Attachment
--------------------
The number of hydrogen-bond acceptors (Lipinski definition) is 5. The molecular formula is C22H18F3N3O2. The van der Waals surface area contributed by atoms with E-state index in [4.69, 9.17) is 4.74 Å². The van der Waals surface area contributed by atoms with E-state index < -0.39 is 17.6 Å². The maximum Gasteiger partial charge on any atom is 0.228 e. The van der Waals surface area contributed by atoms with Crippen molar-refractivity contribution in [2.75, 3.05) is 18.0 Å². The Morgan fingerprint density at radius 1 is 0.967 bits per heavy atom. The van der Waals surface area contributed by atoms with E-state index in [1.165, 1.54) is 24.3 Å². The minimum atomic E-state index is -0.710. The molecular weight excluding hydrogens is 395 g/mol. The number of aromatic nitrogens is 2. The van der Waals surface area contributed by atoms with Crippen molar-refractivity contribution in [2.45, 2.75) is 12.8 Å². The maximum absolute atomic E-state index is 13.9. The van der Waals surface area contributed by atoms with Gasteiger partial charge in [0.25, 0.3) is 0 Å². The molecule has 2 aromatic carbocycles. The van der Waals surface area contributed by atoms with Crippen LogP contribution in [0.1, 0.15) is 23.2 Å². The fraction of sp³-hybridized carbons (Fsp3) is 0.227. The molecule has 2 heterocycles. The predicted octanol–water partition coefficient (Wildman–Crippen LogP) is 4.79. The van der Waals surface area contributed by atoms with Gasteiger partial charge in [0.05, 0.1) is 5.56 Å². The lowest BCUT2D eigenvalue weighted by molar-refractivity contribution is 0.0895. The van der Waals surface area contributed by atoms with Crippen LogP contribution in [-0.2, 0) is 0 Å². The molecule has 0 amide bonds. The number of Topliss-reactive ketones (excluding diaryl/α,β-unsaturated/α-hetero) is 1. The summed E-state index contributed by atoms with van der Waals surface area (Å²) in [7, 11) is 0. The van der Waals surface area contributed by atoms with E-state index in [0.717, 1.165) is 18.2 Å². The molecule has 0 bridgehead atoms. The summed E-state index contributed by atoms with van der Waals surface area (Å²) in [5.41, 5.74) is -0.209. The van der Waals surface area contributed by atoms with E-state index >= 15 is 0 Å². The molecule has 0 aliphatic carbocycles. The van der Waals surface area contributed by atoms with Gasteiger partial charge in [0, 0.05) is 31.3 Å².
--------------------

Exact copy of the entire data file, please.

The number of hydrogen-bond acceptors (Lipinski definition) is 5. The molecular formula is C22H18F3N3O2. The van der Waals surface area contributed by atoms with E-state index in [4.69, 9.17) is 4.74 Å². The van der Waals surface area contributed by atoms with E-state index < -0.39 is 17.6 Å². The maximum Gasteiger partial charge on any atom is 0.228 e. The van der Waals surface area contributed by atoms with Crippen molar-refractivity contribution in [2.75, 3.05) is 18.0 Å². The Morgan fingerprint density at radius 1 is 0.967 bits per heavy atom. The van der Waals surface area contributed by atoms with E-state index in [1.165, 1.54) is 24.3 Å². The minimum atomic E-state index is -0.710. The molecular weight excluding hydrogens is 395 g/mol. The number of aromatic nitrogens is 2. The van der Waals surface area contributed by atoms with Crippen molar-refractivity contribution in [2.45, 2.75) is 12.8 Å². The maximum absolute atomic E-state index is 13.9. The van der Waals surface area contributed by atoms with Gasteiger partial charge in [0.25, 0.3) is 0 Å². The molecule has 2 aromatic carbocycles. The van der Waals surface area contributed by atoms with Crippen LogP contribution in [0.1, 0.15) is 23.2 Å². The fraction of sp³-hybridized carbons (Fsp3) is 0.227. The molecule has 2 heterocycles. The predicted octanol–water partition coefficient (Wildman–Crippen LogP) is 4.79. The van der Waals surface area contributed by atoms with Gasteiger partial charge in [0.05, 0.1) is 5.56 Å². The lowest BCUT2D eigenvalue weighted by molar-refractivity contribution is 0.0895. The van der Waals surface area contributed by atoms with Crippen LogP contribution in [-0.2, 0) is 0 Å². The molecule has 0 amide bonds. The number of Topliss-reactive ketones (excluding diaryl/α,β-unsaturated/α-hetero) is 1. The summed E-state index contributed by atoms with van der Waals surface area (Å²) in [7, 11) is 0. The van der Waals surface area contributed by atoms with E-state index in [0.717, 1.165) is 18.2 Å². The molecule has 0 bridgehead atoms. The summed E-state index contributed by atoms with van der Waals surface area (Å²) in [5.41, 5.74) is -0.209. The van der Waals surface area contributed by atoms with E-state index >= 15 is 0 Å². The molecule has 0 aliphatic carbocycles. The van der Waals surface area contributed by atoms with Gasteiger partial charge in [0, 0.05) is 31.3 Å².